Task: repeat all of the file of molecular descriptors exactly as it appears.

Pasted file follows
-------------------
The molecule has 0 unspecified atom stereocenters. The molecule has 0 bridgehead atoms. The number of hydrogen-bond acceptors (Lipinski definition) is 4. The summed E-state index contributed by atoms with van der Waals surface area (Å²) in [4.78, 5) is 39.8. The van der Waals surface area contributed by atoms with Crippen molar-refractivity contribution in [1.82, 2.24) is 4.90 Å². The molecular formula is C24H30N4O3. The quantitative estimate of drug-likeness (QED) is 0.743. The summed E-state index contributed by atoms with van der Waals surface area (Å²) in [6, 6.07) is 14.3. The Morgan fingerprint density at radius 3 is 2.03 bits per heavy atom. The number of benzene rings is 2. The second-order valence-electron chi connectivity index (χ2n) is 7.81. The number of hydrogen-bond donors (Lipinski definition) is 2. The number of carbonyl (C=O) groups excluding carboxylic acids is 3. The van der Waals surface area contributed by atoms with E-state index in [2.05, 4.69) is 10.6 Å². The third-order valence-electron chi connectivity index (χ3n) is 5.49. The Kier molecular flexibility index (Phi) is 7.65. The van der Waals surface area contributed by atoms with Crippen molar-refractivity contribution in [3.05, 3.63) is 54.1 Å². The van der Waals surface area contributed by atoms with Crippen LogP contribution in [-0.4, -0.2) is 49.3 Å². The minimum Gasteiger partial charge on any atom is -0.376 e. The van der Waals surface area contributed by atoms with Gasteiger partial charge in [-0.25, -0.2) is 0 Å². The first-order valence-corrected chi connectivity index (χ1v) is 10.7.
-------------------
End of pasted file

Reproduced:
The molecule has 0 unspecified atom stereocenters. The molecule has 0 bridgehead atoms. The number of hydrogen-bond acceptors (Lipinski definition) is 4. The summed E-state index contributed by atoms with van der Waals surface area (Å²) in [4.78, 5) is 39.8. The van der Waals surface area contributed by atoms with Crippen molar-refractivity contribution in [1.82, 2.24) is 4.90 Å². The molecular formula is C24H30N4O3. The quantitative estimate of drug-likeness (QED) is 0.743. The summed E-state index contributed by atoms with van der Waals surface area (Å²) in [6, 6.07) is 14.3. The Morgan fingerprint density at radius 3 is 2.03 bits per heavy atom. The number of benzene rings is 2. The second-order valence-electron chi connectivity index (χ2n) is 7.81. The number of hydrogen-bond donors (Lipinski definition) is 2. The number of carbonyl (C=O) groups excluding carboxylic acids is 3. The van der Waals surface area contributed by atoms with E-state index in [2.05, 4.69) is 10.6 Å². The third-order valence-electron chi connectivity index (χ3n) is 5.49. The Kier molecular flexibility index (Phi) is 7.65. The van der Waals surface area contributed by atoms with Crippen molar-refractivity contribution in [3.05, 3.63) is 54.1 Å². The van der Waals surface area contributed by atoms with Crippen LogP contribution in [-0.4, -0.2) is 49.3 Å². The minimum Gasteiger partial charge on any atom is -0.376 e. The van der Waals surface area contributed by atoms with Gasteiger partial charge in [-0.25, -0.2) is 0 Å². The first-order valence-corrected chi connectivity index (χ1v) is 10.7.